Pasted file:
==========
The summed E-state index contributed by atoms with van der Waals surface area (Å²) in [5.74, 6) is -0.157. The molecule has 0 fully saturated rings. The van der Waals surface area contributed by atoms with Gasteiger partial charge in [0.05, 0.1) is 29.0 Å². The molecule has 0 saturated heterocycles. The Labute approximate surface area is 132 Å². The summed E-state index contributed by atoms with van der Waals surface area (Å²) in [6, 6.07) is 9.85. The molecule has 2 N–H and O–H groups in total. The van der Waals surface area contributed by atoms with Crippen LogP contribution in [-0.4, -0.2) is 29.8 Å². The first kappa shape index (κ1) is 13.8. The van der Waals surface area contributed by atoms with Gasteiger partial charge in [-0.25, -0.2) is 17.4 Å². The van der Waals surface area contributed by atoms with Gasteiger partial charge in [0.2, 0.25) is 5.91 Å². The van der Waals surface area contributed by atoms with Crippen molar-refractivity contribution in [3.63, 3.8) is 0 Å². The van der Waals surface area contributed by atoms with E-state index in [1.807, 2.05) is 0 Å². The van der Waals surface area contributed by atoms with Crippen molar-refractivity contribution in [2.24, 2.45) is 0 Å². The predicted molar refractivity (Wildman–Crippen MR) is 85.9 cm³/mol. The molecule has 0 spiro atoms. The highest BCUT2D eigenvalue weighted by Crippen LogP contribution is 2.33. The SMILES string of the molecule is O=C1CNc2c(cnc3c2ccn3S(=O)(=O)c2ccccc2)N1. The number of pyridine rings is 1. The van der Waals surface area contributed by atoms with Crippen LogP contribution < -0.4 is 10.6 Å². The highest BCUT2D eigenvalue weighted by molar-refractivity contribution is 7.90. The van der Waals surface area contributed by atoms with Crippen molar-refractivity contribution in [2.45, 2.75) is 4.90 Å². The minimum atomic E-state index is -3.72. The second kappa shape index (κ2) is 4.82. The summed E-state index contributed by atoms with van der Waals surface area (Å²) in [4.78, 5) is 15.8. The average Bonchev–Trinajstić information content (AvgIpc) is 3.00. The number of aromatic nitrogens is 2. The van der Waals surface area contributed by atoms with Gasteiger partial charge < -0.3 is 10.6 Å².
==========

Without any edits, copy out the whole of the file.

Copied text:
The summed E-state index contributed by atoms with van der Waals surface area (Å²) in [5.74, 6) is -0.157. The molecule has 0 fully saturated rings. The van der Waals surface area contributed by atoms with Gasteiger partial charge in [0.05, 0.1) is 29.0 Å². The molecule has 0 saturated heterocycles. The Labute approximate surface area is 132 Å². The summed E-state index contributed by atoms with van der Waals surface area (Å²) in [6, 6.07) is 9.85. The molecule has 2 N–H and O–H groups in total. The van der Waals surface area contributed by atoms with Crippen LogP contribution in [-0.4, -0.2) is 29.8 Å². The first kappa shape index (κ1) is 13.8. The van der Waals surface area contributed by atoms with Gasteiger partial charge in [-0.25, -0.2) is 17.4 Å². The van der Waals surface area contributed by atoms with Gasteiger partial charge in [0.2, 0.25) is 5.91 Å². The van der Waals surface area contributed by atoms with Crippen molar-refractivity contribution in [3.63, 3.8) is 0 Å². The van der Waals surface area contributed by atoms with E-state index in [1.807, 2.05) is 0 Å². The van der Waals surface area contributed by atoms with Crippen molar-refractivity contribution in [2.24, 2.45) is 0 Å². The predicted molar refractivity (Wildman–Crippen MR) is 85.9 cm³/mol. The molecule has 0 spiro atoms. The highest BCUT2D eigenvalue weighted by Crippen LogP contribution is 2.33. The SMILES string of the molecule is O=C1CNc2c(cnc3c2ccn3S(=O)(=O)c2ccccc2)N1. The number of pyridine rings is 1. The van der Waals surface area contributed by atoms with Crippen LogP contribution < -0.4 is 10.6 Å². The highest BCUT2D eigenvalue weighted by molar-refractivity contribution is 7.90. The van der Waals surface area contributed by atoms with Crippen molar-refractivity contribution in [2.45, 2.75) is 4.90 Å². The minimum atomic E-state index is -3.72. The second kappa shape index (κ2) is 4.82. The summed E-state index contributed by atoms with van der Waals surface area (Å²) in [4.78, 5) is 15.8. The average Bonchev–Trinajstić information content (AvgIpc) is 3.00. The number of aromatic nitrogens is 2. The van der Waals surface area contributed by atoms with Gasteiger partial charge < -0.3 is 10.6 Å².